Australia plans to ban convicted pedophiles from traveling overseas.

Australia is first country who take the step to protect vulnerable children in the Southeast Asia from exploitation. Now Australia plans to ban convicted pedophiles from traveling overseas.

Why Country Ban the Pedophiles?

Australian pedophiles are notorious for taking inexpensive vacations to nearby Southeast Asian and Pacific island countries to abuse children there.

Foreign Minister Julie Bishop said she would cancel the passports of around 20,000 pedophiles on the national child sex offender register under legislation that will be introduced to Parliament soon.

“There has been increasing community concern about sexual exploitation of vulnerable children and community concern is justified,” she told reporters.

Almost 800 registered child sex offenders travelled overseas from Australia last year and about half went to Southeast Asian destinations, she said.

“There will be new legislation which will make Australia a world leader in protecting vulnerable children in our region from child sex tourism,” Bishop said.

Justice Minister Michael Keenan said no country has such a travel ban. He said 2,500 new convicted pedophiles would be added to the sex offender register each year and would also lose their passports.

The register contains 3,200 serious offenders who will be banned from travel for life. Less serious offenders drop off the register after several years of complying with reporting conditions and would become eligible to have their passports renewed.

Hinch said he had not known that convicted pedophiles were allowed to travel before he received a letter from Australian actress and children’s rights campaigner Rachel Griffiths soon after he was elected to the Senate last year.

“If we can take a passport from a bankrupt, why can’t we stop our pedophiles from traveling to Myanmar?” Griffiths wrote. Under Australian law, a bankrupt person cannot travel overseas without a trustee’s permission.

Hinch, who was involved in drafting the legislation, said temporary passports could be provided to pedophiles who need to travel for legitimate business or family reasons, and for pedophiles living overseas who need to return to Australia as their visas expire.

“This will not apply to a teenager who has been caught sexting to his 15-year-old girlfriend,” said Hinch, referring to sexual phone communications.

“I know sometimes, I think unfairly, they go on registers, but we’re trying to work it out so they don’t,” he added.

Bishop said governments in the Asia-Pacific region wanted Australia to do more to stem child sex tourists.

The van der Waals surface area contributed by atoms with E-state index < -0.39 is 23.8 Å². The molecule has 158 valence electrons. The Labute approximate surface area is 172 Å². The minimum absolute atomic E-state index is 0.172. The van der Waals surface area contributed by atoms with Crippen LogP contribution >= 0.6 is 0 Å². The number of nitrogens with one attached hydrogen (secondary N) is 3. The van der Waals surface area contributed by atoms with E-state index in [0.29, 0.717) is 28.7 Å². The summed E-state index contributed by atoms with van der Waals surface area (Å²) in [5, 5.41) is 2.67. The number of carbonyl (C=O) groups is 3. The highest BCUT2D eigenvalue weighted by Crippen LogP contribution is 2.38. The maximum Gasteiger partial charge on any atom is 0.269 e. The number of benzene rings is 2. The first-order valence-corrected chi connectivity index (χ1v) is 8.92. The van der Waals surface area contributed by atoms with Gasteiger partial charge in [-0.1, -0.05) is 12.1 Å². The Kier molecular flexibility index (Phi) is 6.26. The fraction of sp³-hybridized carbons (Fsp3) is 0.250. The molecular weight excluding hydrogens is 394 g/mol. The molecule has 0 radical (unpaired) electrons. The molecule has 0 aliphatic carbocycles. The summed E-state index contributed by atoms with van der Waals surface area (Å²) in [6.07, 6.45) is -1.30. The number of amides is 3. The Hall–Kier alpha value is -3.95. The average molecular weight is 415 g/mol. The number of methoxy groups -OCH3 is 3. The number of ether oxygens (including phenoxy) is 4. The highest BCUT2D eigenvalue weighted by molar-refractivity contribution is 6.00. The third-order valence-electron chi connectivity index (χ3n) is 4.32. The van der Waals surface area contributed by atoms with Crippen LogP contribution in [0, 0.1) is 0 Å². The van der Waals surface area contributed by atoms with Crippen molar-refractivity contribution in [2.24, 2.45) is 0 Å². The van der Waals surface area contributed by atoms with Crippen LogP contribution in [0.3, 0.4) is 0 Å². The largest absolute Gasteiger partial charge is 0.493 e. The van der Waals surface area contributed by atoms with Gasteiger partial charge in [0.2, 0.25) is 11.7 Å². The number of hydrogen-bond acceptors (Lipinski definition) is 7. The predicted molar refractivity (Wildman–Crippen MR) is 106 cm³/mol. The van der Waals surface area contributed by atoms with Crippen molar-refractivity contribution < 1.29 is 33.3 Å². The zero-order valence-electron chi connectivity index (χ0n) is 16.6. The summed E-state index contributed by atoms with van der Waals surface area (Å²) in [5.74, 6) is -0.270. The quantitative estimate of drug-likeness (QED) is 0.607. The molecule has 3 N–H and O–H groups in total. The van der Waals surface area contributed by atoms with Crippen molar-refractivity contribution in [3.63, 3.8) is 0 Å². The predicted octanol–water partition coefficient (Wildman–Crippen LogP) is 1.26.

“There’s most certainly deep concern among countries in our region about the number of registered child sex offenders in Australia engaging in the child sex tourism industry,” she said.

Australia has attempted to crack down on Australian child sex tourists by adding a new criminal offense punishable by up to 25 years in prison for Australian citizens or residents who molest children overseas.

 

Google Wifi now available in Canada

Google Wifi is now on sale in Canada!!!

The router sells either individually for $179 CDN, or in a 3-pack for $439 CDN, which is pretty close to U.S. pricing given current exchange rates. The Wifi solution’s mesh networking approach means it can seamlessly pair with other units to extend coverage throughout a house, without sacrificing signal strength, and while also handing off connections from one device to the next with such smooth transitions that you won’t notice the change even if you’re on a VOIP call when it happens.

The Wifi router does indeed provide strong coverage, based on my short tests, but the most interesting thing for users who might not necessarily need improved coverage is that it also comes with a companion mobile app, which makes it incredibly easy to manage tasks that typically aren’t all that user-friendly when it comes to home networking solutions. The app lets you do things like prioritize certain devices for when there isn’t enough bandwidth to go around, see exactly what devices are connected, toggle and schedule access for specific devices and groups of devices, designate others as network managers and more.

Google’s industrial design means these puck-like little cylinders won’t ruin your home decor if you place them around your house, rather than hidden away, which is basically the worst thing you can do if you’re hoping for good, consistent and far-ranging Wi-Fi coverage.

Unlike with other home networking devices you may have used that offer dual-band, Google Wifi won’t make you pick one band (either 2.4GHz or 5GHz) among two separate networks. The idea is you never think about what you’re connecting to what, but the result is just that your devices are always getting the best possible speeds available given network conditions. Google sorts this out using its own machine learning algorithms, which are actually also predictive – meaning they can anticipate upcoming busy times on certain bands and adjust connections in anticipation so you don’t encounter any problems.